QUINN: Well, I think it certainly does. I mean, when you -- when you suggest that women may be inferior in some way to men, then, certainly, it does feed stereotypes. I mean...

WATKINS: Well, I have got better sense than to ever suggest something like that.

QUINN: Right.

(LAUGHTER)

WATKINS: If I want to stay married, I better not ever think about making a suggestion like that.

QUINN: I do think that -- and when my son read my piece, he thought it was very sexist, because I said that women are so much better than men in so many other ways.

WATKINS: Yes.

(LAUGHTER)

(CROSSTALK)

QUINN: ... that we should just be more confident of our own abilities.

But I do think that one of the issues here -- and I think people are getting mixed up. They're conflicting issues and they're -- they're confusing the issues, is that people have written me in response to my article and said, you know, I went to Harvard and I'm a woman and I was discriminated against, and this whole issue of tenure and all of that.

And I think -- I don't think anyone can be in favor of discrimination.

WATKINS: Right.

QUINN: And I think that if women are discriminated against in any area, and particularly in academia, it's an outrage. And I think, if that's happening at Harvard, if they're really being discriminated against, then there's no excuse for that.

But that's not what this issue is about, particularly. This issue is about him talking about innate differences.

(CROSSTALK)

GANDY: But it is about him minimizing the effects of discrimination. In fact, he specifically said that -- that innate differences were a more likely explanation than either discrimination or socialization.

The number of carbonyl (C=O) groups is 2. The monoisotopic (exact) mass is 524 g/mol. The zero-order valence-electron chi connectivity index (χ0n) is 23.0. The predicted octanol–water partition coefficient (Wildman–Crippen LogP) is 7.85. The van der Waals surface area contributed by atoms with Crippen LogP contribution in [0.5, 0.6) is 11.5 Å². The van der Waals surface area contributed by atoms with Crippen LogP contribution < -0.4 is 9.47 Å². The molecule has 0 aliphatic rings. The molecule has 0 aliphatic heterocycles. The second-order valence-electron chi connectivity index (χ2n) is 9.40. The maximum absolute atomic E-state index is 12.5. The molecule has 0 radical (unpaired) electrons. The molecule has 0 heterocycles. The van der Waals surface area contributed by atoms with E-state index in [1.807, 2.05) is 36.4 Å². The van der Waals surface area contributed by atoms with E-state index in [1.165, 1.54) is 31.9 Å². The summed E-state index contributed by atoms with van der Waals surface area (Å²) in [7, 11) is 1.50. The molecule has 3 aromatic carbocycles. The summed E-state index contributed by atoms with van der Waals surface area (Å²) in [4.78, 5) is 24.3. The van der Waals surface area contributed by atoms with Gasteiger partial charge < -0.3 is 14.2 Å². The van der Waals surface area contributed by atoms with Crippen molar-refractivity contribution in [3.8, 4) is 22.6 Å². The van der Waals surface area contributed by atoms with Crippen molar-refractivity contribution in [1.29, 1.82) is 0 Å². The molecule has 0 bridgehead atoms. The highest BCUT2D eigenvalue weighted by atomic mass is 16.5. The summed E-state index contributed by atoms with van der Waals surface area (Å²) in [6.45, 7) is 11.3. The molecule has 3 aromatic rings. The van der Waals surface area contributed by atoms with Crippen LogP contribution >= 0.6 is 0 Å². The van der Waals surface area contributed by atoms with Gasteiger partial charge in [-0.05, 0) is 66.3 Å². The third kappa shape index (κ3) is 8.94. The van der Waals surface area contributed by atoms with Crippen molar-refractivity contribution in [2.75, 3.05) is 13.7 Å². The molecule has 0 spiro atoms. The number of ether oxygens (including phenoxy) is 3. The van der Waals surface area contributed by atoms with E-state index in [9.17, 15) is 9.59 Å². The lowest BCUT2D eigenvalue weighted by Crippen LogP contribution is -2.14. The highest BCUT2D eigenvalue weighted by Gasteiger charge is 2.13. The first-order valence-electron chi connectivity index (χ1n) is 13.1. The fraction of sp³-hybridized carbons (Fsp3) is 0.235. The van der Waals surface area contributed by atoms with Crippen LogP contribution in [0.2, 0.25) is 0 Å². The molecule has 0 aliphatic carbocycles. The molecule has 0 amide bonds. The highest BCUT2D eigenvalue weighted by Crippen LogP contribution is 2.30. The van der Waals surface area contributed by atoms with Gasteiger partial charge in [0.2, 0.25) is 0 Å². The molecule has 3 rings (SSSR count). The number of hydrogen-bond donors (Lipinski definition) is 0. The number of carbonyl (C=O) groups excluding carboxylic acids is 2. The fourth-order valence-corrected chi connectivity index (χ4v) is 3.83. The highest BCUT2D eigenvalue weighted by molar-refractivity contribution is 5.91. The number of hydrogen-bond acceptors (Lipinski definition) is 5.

(CROSSTALK)

BEGALA: Here's my quick -- we're just about out of time. Your child has a science project due tomorrow. Here are the two teams you can turn to, to help.

Here they are. There's the girls team, Hillary, Laura Bush, and Marilyn Quayle. There's the boys, Bill Clinton, George Bush and Dan Quayle.

(LAUGHTER)

BEGALA: I tell you what. I know I'm calling the gals every time.

(CROSSTALK)

BEGALA: Come on. Those are three women and three successful men. and all three women I think are smarter than their spouses.

QUINN: If your child has a science test, you shoot yourself, is the way to do it.

(LAUGHTER)

BEGALA: Thank you, both, very much, Kim Gandy from NOW.

QUINN: Thank you.

BEGALA: Thank you very much, Sally Quinn from "The Washington Post." Good to see you both.

Next, we'll tell you how President Bush reached out to Jacques Chirac with a little dinner table diplomacy.

Stay with us.

(COMMERCIAL BREAK)

BEGALA: Welcome back to the cooking section of CROSSFIRE.

Last night, President Bush hosted a working dinner at the U.S. Embassy in Brussels for French President Jacques Chirac. The two men famously and bitterly disagreed over Mr. Bush's decision to invade Iraq. And that led Republicans in Congress to declare culinary war. And so they bravely, heroically changed french fries on the congressional menu to the politically correct freedom fries.

(LAUGHTER)

(CHEERING AND APPLAUSE)

BEGALA: But last night, a person at the dinner said the president announced that french fries were being served along with the lobster risotto and filet of beef. So we're back to french fries. WATKINS: We're back to french fries. I love french fries. As a matter of fact, I'd like to sample one.

BEGALA: Well, help yourself, yes.

Anybody in the audience want one? There you go.

WATKINS: Hey, hey, hey, hey, here we go. Here we go. There we go. Here.

(LAUGHTER)

BEGALA: From the left, dispensing free french fries, I'm Paul Begala. That's it's for CROSSFIRE.

WATKINS: And from the right, I'm Joe Watkins. Join us again next time for another edition of CROSSFIRE.

"WOLF BLITZER REPORTS" starts right now.

(CHEERING AND APPLAUSE)